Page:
Since its founding in late 1988, GP has used the arts to raise awareness of many issues of historic and current concern to Los Angeles communities. “Our goal for all of the work presented by GP is to tell the big and small stories,” said Leigh Ann Hahn, GP Director of Programming. “We want to shine light on historical moments and the human condition, so that there is an opportunity for all participants – artists, audience, crew, etc. – to discover new art, another person’s story, or even connect more deeply with their own history.”

Artists-in-residence Locklear, Lowry, and Fox combine multi-culturally influenced and genre-spanning musicianship with deeply rooted Native American activism. Locklear is an accomplished musician, Native American rights activist, and advocate for Traditional Ecological Knowledge. Lowry makes passionate music that intersects with her activism in standing up for Lumbee and Native American rights.

Bear Fox (Akwesasne/Mohawk Nation)

Both Locklear and Lowry are former members of Ulali Project – an important and enduring Native American ensemble. The group is known for blending voice and hand percussion to create a groundbreaking contemporary sound, which was warmly received by GP audiences in 2018. Fox is a solo artist and member of the Akwesasne Women Singers, an ensemble of native voices driven to protect and preserve the Kanien’keha (Mohawk language) traditional customs.

Schedule – Voices Making Waves: Native American Women from the Eastern U.S.

Thursday, September 5, 2019 at 8pm  Free

Center for the Arts Eagle Rock, 2225 Colorado Blvd, Los Angeles, CA 90041

Friday, September 6, 2019 at 8pm – Free

Brasil Brasil Cultural Center, 12453 Washington Blvd, Culver City, CA 90066

Saturday, September 7, 2019 at 2pm – Free (Space is limited)

Charles R. Drew University of Medicine and Science, 1731 E 120th St, Los Angeles, CA 90059


For more information and to RSVP for free, visit

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Will Facebook’s Libra Kill Fiat Currency?

August 20, 2019 - 12:00am

Published August 20, 2019

Facebook will finally launch its very own digital currency, Libra in 2020, and the crypto industry can’t stop talking about it. Users can exchange Libra coins or purchase products and even spend it on interoperable wallet applications. With investors like Vodafone, Spotify, eBay, PayPal, and Uber already backing Libra, experts believe it is only a matter of time before it becomes one of the most significant cryptocurrencies in the industry.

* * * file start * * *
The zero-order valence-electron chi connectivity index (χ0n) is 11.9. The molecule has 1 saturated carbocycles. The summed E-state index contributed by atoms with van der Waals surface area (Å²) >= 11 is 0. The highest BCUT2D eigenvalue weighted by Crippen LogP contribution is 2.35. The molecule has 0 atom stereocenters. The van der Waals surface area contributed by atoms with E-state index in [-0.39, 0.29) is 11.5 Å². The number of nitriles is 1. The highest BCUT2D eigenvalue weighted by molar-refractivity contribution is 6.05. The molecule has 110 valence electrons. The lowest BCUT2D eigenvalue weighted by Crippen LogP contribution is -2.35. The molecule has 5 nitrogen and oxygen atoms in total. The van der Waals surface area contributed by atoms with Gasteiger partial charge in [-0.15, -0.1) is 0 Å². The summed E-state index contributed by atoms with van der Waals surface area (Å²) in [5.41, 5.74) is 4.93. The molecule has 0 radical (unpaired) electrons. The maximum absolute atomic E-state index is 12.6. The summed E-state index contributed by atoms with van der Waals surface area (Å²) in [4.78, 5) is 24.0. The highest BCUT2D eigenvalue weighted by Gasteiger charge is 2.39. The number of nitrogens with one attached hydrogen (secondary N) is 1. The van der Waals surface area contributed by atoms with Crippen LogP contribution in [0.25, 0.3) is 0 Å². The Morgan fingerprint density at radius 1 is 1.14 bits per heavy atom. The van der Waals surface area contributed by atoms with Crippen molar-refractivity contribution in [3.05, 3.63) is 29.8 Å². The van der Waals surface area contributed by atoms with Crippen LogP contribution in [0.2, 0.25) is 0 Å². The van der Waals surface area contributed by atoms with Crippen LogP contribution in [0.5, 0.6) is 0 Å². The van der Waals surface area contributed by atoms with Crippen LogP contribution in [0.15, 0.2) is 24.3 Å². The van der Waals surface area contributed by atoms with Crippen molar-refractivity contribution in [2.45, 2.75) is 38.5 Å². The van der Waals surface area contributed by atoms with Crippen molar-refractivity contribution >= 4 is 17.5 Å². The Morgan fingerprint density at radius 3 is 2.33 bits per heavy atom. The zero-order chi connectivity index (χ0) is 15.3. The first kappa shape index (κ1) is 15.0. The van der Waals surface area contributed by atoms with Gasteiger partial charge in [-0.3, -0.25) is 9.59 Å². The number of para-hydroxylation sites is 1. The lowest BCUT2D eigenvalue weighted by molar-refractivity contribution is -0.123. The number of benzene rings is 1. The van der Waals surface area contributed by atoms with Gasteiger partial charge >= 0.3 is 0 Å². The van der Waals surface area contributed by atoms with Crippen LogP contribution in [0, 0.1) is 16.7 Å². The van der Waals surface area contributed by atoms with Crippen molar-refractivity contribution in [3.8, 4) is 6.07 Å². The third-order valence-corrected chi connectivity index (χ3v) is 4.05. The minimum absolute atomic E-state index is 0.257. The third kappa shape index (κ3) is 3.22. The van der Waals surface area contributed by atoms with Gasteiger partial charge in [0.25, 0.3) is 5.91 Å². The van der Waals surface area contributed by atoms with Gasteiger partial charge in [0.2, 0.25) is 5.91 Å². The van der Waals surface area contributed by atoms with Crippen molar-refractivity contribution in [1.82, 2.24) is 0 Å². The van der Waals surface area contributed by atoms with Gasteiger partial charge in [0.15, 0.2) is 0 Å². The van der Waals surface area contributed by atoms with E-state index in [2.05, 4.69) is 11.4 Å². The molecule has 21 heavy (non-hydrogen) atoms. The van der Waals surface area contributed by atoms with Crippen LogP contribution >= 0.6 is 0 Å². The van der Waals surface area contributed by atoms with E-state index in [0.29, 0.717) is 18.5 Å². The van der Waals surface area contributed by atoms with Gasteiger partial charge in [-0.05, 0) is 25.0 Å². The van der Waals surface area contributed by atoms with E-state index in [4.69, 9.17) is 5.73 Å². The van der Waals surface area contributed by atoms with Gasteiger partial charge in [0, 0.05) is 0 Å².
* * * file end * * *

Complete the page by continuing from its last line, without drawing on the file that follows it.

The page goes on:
No bank account, no problem

Libra will focus on people who face regular challenges in performing basic financial services and also don’t have bank accounts. Facebook’s subsidiary organization, Calibra, will handle all the crypto dealings so that it can concentrate solely on the safety and security of the transactions. Calibra will allow Facebook users to send Libra to anyone on your mobile phone. However, the receiver must also have a Libra account to receive the payment.

According to experts, Calibra will work within a fraction of a second. Similar to sending a message, you can send Libra to your phone contacts instantly without any transaction fees. Apart from sending Libra to your contacts, you can also pay bills with only a few clicks. This is a significant plus for investors because they can check the value of Libra before making a payment.

Like all cryptocurrencies, the market value of Libra will change. So, you can check the value of Libra before investing. Trading tools like Qprofit System provide the latest details on various cryptocurrencies so that you don’t miss a fruitful deal. Go through the Qprofit System Review, and you will understand why people rate this trading tool so highly.

Clash with fiat currencies

Libra will operate differently compared to Bitcoin. The developers are attaching it to officially sanctioned currencies like Dollar, Euro, and several others. This will help to counter the sudden fluctuations of the crypto market. Libra is not like the traditional crypto coins that grow multiple times so that you can earn significant profits. Instead, it is similar to trading a Euro for a Dollar. That is why it will not kill any of the existing fiat currencies tied to other crypto coins.

Crypto experts think that Facebook’s colossal reach will help during its initial period. Every new cryptocurrency faces a challenging period, especially during the first few months when they have to convince investors why they are popular in the market. With over 2.3 billion users, Facebook will not have an issue convincing investor about how they operate and why they should trust Libra.

Since Libra offers both investment and payment options, people will utilize it more frequently than other cryptocurrencies. For example, you not only can send Libra to your Facebook and mobile contacts but also pay for expenses like buying coffee from your local store, purchasing a metro pass, and so on. Again, the wide reach of Facebook and Libra’s flexibility assures that new user will not face any challenge when it comes to using this digital currency. Like social media, it will connect people through a common payment platform.